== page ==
McCartney was the main creative force for the “mature” middle Beatles period projects including the concept for Sgt. Pepper’s Lonely Hearts Club Band, the film and record of Magical Mystery Tour, and the suite of songs that closes the album Abbey Road. According to many polls and critics, Sgt Pepper is widely regarded as the most important rock album of all time.
McCartney was the first Beatle to record an outside project, composing (with George Martin) a score for the 1966 feature film The Family Way, starring British actress Hayley Mills. The soundtrack was later released as an album, and won the Ivor Novello Award for Best Instrumental Theme. He also wrote and produced several successful recordings for other artists, and on some of these outside productions he worked under a pseudonym, reflecting his enduring fascination with disguises and aliases.
In May 1967, McCartney met Linda Eastman, an American photographer, at the launch party for the Sgt Pepper’s Lonely Hearts Club Band album. McCartney and Eastman soon began an affair — however, McCartney had been dating actress Jane Asher for about five years. On Christmas Day, 1967, Asher accepted a marriage proposal from McCartney, despite McCartney’s blossoming affair with Eastman. Asher broke off the engagement in July 1968, and the couple split for good in December 1968. McCartney and Eastman married soon thereafter, at a small civil ceremony at Marylebone Registry Office on March 12, 1969, while he was still a member of The Beatles. He adopted Linda’s daughter from her first marriage, Heather (born 1962) and they went on to have three other children together: Mary (born in 1969, and named after his late mother), Stella (born in 1971), and James Louis (born in 1977, and named after McCartney’s late father, who had died in 1976). The McCartneys would remain married and devoted to each other until Linda McCartney’s death from breast cancer in 1998; among The Beatles, McCartney was the last to marry and the only member whose first marriage didn’t end in divorce. The McCartneys reportedly spent less than a week apart during their entire marriage, interrupted only by Paul’s brief incarceration in Tokyo on drug charges in 1981.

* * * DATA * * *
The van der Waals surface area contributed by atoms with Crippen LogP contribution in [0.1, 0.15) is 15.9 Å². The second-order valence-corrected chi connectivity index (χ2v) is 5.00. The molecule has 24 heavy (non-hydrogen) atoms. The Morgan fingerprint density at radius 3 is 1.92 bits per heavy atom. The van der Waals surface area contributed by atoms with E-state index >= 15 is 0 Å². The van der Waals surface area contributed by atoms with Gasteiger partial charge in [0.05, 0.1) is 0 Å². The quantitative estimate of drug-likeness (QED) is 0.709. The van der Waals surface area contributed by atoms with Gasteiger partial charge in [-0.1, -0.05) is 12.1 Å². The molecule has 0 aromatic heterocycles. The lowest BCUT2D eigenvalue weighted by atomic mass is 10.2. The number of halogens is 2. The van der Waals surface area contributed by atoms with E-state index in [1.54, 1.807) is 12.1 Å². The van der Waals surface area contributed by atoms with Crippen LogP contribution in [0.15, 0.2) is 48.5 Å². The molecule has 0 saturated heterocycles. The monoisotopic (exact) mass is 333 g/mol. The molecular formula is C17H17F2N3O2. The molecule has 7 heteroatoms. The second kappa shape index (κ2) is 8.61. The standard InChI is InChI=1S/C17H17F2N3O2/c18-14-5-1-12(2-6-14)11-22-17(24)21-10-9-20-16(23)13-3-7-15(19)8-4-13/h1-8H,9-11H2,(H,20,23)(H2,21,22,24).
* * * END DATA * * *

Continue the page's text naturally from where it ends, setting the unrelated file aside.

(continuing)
Although he was not the first Beatle to take LSD, McCartney was the first British pop star to openly admit to using it, and his frank revelation during a newspaper interview in the early summer of 1967 made headlines around the world. In a famous interview, broadcast nationally on BBC TV on June 19, 1967, McCartney was again asked about his LSD use, and his answer was impressive for its clarity:
I was asked a question by a newspaper, and the decision was whether to tell a lie or tell him the truth. I decided to tell him the truth… but I really didn’t want to say anything, you know, because if I had my way I wouldn’t have told anyone. I’m not trying to spread the word about this. But the man from the newspaper is the man from the mass medium. I’ll keep it a personal thing if he does too, you know… if he keeps it quiet. But he wanted to spread it so it’s his responsibility, you know, for spreading it, not mine.
In spite of his statements then, and later admissions that he also used cocaine regularly at that time, McCartney was fortunate to be one of the few leading British pop stars who did not fall foul of the Drug Squad as did Lennon, Harrison and many other friends including The Rolling Stones and Donovan.
End of The Beatles
In 1969, despite obvious signs that the band was falling apart, he attempted to convince The Beatles to return to the stage, suggesting the project Get Back, which evolved into their valedictory film and album Let It Be. Although McCartney hoped it might revive them, the film made it obvious that the band was done as a creative force and that bickering, jealousy and the pressures of being The Beatles had driven the four musicians apart. Regardless of the internal strife, the band retained their popularity, and the public’s interest in them was only intensified in late 1969 when an urban legend was started that McCartney died and was secretly replaced in 1966 by one William Campbell, or possibly Billy Shears. It was believed Brian Epstein was replaced too, but the whole conspiracy turned out to be false. This hoax is still a popular topic throughout cyberspace, and has been the subject of no less than five books.